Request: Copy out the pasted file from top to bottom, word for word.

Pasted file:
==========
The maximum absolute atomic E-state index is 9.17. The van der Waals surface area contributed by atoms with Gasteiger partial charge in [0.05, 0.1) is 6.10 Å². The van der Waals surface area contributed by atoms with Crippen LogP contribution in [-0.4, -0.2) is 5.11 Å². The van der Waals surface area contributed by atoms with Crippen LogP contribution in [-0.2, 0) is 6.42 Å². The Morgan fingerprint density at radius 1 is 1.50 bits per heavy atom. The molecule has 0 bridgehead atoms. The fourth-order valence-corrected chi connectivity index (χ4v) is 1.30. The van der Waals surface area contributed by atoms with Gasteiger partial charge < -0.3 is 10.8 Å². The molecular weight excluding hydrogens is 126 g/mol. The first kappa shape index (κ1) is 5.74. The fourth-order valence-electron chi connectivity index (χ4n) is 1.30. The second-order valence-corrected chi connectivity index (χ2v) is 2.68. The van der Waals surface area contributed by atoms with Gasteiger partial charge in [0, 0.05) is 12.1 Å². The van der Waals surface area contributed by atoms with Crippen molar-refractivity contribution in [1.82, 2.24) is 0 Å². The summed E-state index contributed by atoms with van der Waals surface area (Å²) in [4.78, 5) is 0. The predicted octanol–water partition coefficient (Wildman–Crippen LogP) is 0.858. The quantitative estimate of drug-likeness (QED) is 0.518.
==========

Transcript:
The maximum absolute atomic E-state index is 9.17. The van der Waals surface area contributed by atoms with Gasteiger partial charge in [0.05, 0.1) is 6.10 Å². The van der Waals surface area contributed by atoms with Crippen LogP contribution in [-0.4, -0.2) is 5.11 Å². The van der Waals surface area contributed by atoms with Crippen LogP contribution in [-0.2, 0) is 6.42 Å². The Morgan fingerprint density at radius 1 is 1.50 bits per heavy atom. The molecule has 0 bridgehead atoms. The fourth-order valence-corrected chi connectivity index (χ4v) is 1.30. The van der Waals surface area contributed by atoms with Gasteiger partial charge < -0.3 is 10.8 Å². The molecular weight excluding hydrogens is 126 g/mol. The first kappa shape index (κ1) is 5.74. The fourth-order valence-electron chi connectivity index (χ4n) is 1.30. The second-order valence-corrected chi connectivity index (χ2v) is 2.68. The van der Waals surface area contributed by atoms with Gasteiger partial charge in [0, 0.05) is 12.1 Å². The van der Waals surface area contributed by atoms with Crippen molar-refractivity contribution in [1.82, 2.24) is 0 Å². The summed E-state index contributed by atoms with van der Waals surface area (Å²) in [4.78, 5) is 0. The predicted octanol–water partition coefficient (Wildman–Crippen LogP) is 0.858. The quantitative estimate of drug-likeness (QED) is 0.518.